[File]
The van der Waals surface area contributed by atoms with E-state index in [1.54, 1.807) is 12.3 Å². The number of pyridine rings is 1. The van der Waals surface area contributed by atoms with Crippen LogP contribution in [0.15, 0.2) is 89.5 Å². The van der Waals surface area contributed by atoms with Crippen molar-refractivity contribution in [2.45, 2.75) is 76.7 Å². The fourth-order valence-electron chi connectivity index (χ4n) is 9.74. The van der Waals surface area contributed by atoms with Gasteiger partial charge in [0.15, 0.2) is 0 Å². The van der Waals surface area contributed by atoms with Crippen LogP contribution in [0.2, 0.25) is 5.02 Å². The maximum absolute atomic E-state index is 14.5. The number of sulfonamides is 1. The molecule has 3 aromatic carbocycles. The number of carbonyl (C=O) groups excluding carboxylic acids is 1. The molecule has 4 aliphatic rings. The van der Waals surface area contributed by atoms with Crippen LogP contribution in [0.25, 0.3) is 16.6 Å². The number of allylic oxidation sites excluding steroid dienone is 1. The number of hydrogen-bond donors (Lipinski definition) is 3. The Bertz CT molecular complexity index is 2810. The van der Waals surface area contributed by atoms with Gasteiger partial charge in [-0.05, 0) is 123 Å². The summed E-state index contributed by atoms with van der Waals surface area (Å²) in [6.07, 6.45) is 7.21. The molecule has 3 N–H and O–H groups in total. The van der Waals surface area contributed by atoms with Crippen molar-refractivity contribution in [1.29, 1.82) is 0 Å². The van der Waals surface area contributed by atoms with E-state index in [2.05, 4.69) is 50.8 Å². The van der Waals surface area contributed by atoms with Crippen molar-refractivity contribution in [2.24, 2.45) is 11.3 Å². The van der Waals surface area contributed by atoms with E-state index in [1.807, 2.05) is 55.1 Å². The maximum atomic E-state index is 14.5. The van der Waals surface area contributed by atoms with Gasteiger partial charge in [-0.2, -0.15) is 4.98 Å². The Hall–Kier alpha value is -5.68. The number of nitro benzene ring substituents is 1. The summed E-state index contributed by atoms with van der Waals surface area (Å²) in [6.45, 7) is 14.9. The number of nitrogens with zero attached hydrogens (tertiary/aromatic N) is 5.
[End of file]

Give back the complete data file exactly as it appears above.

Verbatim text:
The van der Waals surface area contributed by atoms with E-state index in [1.54, 1.807) is 12.3 Å². The number of pyridine rings is 1. The van der Waals surface area contributed by atoms with Crippen LogP contribution in [0.15, 0.2) is 89.5 Å². The van der Waals surface area contributed by atoms with Crippen molar-refractivity contribution in [2.45, 2.75) is 76.7 Å². The fourth-order valence-electron chi connectivity index (χ4n) is 9.74. The van der Waals surface area contributed by atoms with Gasteiger partial charge in [0.15, 0.2) is 0 Å². The van der Waals surface area contributed by atoms with Crippen LogP contribution in [0.2, 0.25) is 5.02 Å². The maximum absolute atomic E-state index is 14.5. The number of sulfonamides is 1. The molecule has 3 aromatic carbocycles. The number of carbonyl (C=O) groups excluding carboxylic acids is 1. The molecule has 4 aliphatic rings. The van der Waals surface area contributed by atoms with Crippen LogP contribution in [0.25, 0.3) is 16.6 Å². The number of allylic oxidation sites excluding steroid dienone is 1. The number of hydrogen-bond donors (Lipinski definition) is 3. The Bertz CT molecular complexity index is 2810. The van der Waals surface area contributed by atoms with Gasteiger partial charge in [-0.05, 0) is 123 Å². The summed E-state index contributed by atoms with van der Waals surface area (Å²) in [6.07, 6.45) is 7.21. The molecule has 3 N–H and O–H groups in total. The van der Waals surface area contributed by atoms with Crippen molar-refractivity contribution in [1.29, 1.82) is 0 Å². The van der Waals surface area contributed by atoms with E-state index in [2.05, 4.69) is 50.8 Å². The van der Waals surface area contributed by atoms with Crippen molar-refractivity contribution in [2.24, 2.45) is 11.3 Å². The van der Waals surface area contributed by atoms with E-state index in [1.807, 2.05) is 55.1 Å². The maximum atomic E-state index is 14.5. The van der Waals surface area contributed by atoms with Gasteiger partial charge in [-0.2, -0.15) is 4.98 Å². The Hall–Kier alpha value is -5.68. The number of nitro benzene ring substituents is 1. The summed E-state index contributed by atoms with van der Waals surface area (Å²) in [6.45, 7) is 14.9. The number of nitrogens with zero attached hydrogens (tertiary/aromatic N) is 5.